Advice for incoming students

I hardly feel qualified to give advice, since I am often the one taking it, and am only a decade older than my freshmen students. Nonetheless, lacking mentors until graduate school, I learned many lessons through trial and error, stumbling in the dark towards an unknown destination while frequently tripping over wayward branches. The following tips are intended to ensure that my students do not suffer similar injuries.

The usual disclaimer applies: this is my guidance, and does not guarantee results, yada yada yada.

1. Stay physically fit and healthy. I cannot stress this enough. A number of studies (1, 2, 3) find a positive correlation between health and GPA. If I had received good advice early on, I would have started a weight training program in university, and eaten less junk food. Youth bestows the gift of physical vitality, and it is a shame to see young people squander that.

2. Establish a routine. This does not come easily to most students, but it is essential. I still have to work at it. Ensure that each hour of your day is scheduled, and be sure to pencil in time for recreation. Successful people do this naturally.

3. Treat your studies as a full-time job. This may sound like whipping a person who already has the financial burden of tuition, but it is a privilege to be a university student, when most young adults work full-time due to financial or family constraints. Your profession is student, so be serious about it.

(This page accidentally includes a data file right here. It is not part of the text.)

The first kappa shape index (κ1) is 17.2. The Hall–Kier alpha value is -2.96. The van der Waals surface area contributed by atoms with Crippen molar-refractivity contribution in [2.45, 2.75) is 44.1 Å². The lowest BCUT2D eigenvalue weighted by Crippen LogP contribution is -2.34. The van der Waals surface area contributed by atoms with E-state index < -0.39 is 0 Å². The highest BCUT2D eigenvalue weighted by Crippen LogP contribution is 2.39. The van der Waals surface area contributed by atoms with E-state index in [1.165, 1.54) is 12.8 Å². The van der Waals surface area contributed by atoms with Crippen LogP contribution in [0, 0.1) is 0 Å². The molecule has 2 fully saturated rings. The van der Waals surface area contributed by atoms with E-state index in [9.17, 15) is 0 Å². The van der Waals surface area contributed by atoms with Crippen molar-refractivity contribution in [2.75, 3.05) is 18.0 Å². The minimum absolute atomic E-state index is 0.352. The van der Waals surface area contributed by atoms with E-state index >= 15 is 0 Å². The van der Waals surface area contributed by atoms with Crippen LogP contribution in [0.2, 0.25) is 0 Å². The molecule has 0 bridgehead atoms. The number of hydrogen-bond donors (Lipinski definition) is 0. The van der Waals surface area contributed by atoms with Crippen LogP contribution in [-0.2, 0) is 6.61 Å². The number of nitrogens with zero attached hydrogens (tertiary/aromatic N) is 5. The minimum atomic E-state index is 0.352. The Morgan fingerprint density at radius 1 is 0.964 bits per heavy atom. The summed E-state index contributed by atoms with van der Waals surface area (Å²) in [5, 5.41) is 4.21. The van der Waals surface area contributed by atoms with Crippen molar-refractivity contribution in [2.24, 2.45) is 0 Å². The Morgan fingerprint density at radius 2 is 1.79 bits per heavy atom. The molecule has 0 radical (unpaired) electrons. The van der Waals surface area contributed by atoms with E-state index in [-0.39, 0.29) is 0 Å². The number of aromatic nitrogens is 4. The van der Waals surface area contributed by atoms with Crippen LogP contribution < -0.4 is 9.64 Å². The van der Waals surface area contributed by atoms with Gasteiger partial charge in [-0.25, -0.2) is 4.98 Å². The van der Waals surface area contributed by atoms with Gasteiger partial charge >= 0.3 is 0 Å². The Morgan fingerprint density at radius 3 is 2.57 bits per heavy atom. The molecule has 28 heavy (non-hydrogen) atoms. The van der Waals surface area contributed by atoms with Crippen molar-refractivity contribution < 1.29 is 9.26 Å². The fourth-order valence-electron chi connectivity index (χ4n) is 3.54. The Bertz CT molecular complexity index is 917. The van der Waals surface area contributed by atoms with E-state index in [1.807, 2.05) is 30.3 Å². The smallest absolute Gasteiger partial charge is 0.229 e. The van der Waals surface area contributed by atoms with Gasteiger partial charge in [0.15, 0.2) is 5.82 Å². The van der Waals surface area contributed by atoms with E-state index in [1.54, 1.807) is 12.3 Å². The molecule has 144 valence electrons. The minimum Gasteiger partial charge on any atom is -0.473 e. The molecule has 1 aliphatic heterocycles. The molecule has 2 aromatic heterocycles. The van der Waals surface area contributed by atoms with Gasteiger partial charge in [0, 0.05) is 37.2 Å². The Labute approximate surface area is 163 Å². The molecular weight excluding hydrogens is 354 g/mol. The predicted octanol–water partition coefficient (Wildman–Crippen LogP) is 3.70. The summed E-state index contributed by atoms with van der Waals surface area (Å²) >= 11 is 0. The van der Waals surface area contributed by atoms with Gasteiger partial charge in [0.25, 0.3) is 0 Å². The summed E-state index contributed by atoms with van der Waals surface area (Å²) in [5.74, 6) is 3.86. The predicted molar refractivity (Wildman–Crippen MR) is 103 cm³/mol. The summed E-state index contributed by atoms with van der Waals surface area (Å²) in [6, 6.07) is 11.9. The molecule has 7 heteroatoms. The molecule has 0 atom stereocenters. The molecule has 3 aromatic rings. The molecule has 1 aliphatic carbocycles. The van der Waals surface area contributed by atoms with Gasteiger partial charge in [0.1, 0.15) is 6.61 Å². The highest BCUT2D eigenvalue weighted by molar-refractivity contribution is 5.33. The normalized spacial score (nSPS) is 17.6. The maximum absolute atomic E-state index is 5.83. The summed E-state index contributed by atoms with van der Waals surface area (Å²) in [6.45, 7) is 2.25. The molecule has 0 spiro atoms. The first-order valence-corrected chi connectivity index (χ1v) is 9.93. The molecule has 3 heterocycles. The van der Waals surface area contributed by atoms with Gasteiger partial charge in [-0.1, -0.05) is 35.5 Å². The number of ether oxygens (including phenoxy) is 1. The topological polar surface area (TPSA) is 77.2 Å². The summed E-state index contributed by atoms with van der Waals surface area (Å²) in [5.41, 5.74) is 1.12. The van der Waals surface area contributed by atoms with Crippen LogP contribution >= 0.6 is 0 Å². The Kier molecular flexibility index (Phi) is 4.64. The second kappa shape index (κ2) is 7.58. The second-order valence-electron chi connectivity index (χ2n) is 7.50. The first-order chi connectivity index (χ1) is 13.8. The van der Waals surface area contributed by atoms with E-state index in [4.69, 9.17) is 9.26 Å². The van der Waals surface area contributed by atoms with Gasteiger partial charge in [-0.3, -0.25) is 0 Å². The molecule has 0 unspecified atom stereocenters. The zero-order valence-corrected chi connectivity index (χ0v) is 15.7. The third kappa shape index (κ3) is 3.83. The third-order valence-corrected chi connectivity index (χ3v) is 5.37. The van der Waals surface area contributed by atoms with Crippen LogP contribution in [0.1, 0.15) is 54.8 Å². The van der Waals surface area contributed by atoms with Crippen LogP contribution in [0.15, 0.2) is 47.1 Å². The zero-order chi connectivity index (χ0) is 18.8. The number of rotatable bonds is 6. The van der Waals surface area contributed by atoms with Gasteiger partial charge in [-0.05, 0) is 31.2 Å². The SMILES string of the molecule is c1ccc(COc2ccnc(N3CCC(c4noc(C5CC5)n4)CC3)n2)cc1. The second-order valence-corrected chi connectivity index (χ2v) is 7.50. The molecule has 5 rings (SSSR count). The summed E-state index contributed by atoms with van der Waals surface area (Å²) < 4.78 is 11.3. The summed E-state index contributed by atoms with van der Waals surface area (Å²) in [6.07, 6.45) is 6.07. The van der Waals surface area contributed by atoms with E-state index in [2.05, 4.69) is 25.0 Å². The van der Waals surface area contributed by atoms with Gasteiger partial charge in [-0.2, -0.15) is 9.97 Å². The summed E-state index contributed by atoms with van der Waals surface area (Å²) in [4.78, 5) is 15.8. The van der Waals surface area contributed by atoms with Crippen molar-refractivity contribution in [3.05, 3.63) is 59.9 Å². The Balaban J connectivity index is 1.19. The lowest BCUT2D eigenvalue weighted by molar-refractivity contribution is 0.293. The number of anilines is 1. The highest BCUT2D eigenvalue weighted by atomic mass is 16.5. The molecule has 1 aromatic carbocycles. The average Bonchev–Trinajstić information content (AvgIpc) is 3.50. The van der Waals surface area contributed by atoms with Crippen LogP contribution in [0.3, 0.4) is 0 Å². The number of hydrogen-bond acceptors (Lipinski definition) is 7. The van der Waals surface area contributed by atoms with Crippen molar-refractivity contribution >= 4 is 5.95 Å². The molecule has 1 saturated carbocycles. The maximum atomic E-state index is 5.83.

4. Say these words more often: “I do not know.” It is tempting, while in discussion with someone, to feign knowledge in order to exude an air of intelligence. I have often been guilty of this, but admitting your ignorance requires true confidence, and will save you trouble in the future, especially in your intellectual pursuits.

5. Reduce your social media usageI do not have Facebook, Instagram, or Twitter. This is not because I inherently dislike these apps, but because I do not trust myself to use them wisely. I also find that they foster nihilism or narcissism among young people. If you do use social media, do not waste time on it.

6. Practice basic manners. Respond to emails and text messages within 24 hours of receiving them. Know when to put your cellphone away. Wipe down your equipment at the gym. Share cleaning responsibilities with your roommates.

7. Do something besides schoolwork. Have a part-time job, play in a band, run track and field, do woodworking – just do something. Sure, you can just do schoolwork all the time, but then you’ll become a boring snob.

8. Cultivate beneficial relationships; drop bad ones. Friends are important, but some friendships are poisonous or sterile. Drop such friendships immediately, and focus on forming relationships with those who will make you into a better person. Ditto for romantic liaisons.

9. Find a mentor. Every young person should have one. Some mentorships form organically (eg. a football coach), but most students have to actively seek a mentor.

10. Live for each day, not the past or future. Live each day in 24-hour blocks, considering whether you’ve accomplished required tasks for that day alone. Of course, you should have a long-term plan, but worrying about the future is futile if you do not act now to secure your goals. Fretting about the past is, of course, completely useless and foolish.


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